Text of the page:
The do's and dont's of restaurant tipping seem to be debatable.
“I always tip at least 20%,” said one man.
“If the waiter is very friendly, I try to give the very best,” said another man.
“Minimum 15, maximum 20,” another person chimed in.
“I think everyone should at least give something,” another woman said.
For etiquette expert Camille Monk, it's straightforward.
“Anytime someone is of service to you, a tip is required,” Monk told TODAY’S TMJ4.
“Most people in the service industry within restaurants are making $2.30 an hour or $2.50 an hour, well under the minimum wage rates,” she said.
Over lunch at Milwaukee's Mykonos restaurant, she gave us her two cents.
"What's appropriate is 15 to 20%,” Monk said.
TODAY’S TMJ4 asked Monk if consumers should tip when picking up food.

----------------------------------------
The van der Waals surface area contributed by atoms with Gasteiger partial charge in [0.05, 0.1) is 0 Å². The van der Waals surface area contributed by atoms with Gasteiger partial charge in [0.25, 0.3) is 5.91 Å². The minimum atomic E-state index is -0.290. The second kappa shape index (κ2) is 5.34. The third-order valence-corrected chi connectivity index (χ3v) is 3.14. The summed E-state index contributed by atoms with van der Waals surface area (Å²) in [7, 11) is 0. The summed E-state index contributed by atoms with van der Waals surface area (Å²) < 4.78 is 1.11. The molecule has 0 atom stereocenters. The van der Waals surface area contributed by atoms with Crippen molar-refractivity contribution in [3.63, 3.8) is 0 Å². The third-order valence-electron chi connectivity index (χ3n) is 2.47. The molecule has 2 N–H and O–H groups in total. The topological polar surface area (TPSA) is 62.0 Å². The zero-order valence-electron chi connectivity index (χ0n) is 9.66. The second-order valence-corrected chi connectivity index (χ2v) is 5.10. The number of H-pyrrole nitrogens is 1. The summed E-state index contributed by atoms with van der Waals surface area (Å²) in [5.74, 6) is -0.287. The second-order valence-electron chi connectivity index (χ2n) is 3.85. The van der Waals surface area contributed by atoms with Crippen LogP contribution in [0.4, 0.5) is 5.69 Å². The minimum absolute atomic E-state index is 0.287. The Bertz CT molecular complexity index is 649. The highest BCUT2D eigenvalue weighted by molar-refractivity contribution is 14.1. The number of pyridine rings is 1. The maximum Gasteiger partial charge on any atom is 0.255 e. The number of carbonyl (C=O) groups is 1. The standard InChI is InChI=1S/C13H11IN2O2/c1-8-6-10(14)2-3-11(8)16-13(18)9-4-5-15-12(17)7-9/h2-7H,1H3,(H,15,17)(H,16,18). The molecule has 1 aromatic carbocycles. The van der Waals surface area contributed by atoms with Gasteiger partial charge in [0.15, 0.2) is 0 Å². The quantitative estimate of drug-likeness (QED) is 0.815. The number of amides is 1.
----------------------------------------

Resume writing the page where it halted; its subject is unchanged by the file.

“You absolutely tip in those cases," she said. "It's $2 to $5."
Monk said there's never an excuse not to tip, even if you think the service isn’t good.
“Well, per etiquette standards, if you are not receiving good service the first thing you should do is talk to management because when you don't talk to management you are not giving that establishment a chance to do better,” she said.
Monk said it also depends on what your definition of bad service is.
“If you are being disrespected and things are out of hand, that's something totally different, but if they didn't fill your water glass fast enough, that's not bad service," Monk said.
On our TMJ4 Facebook page, we asked consumers if they tip between 15-20%. Here are the results: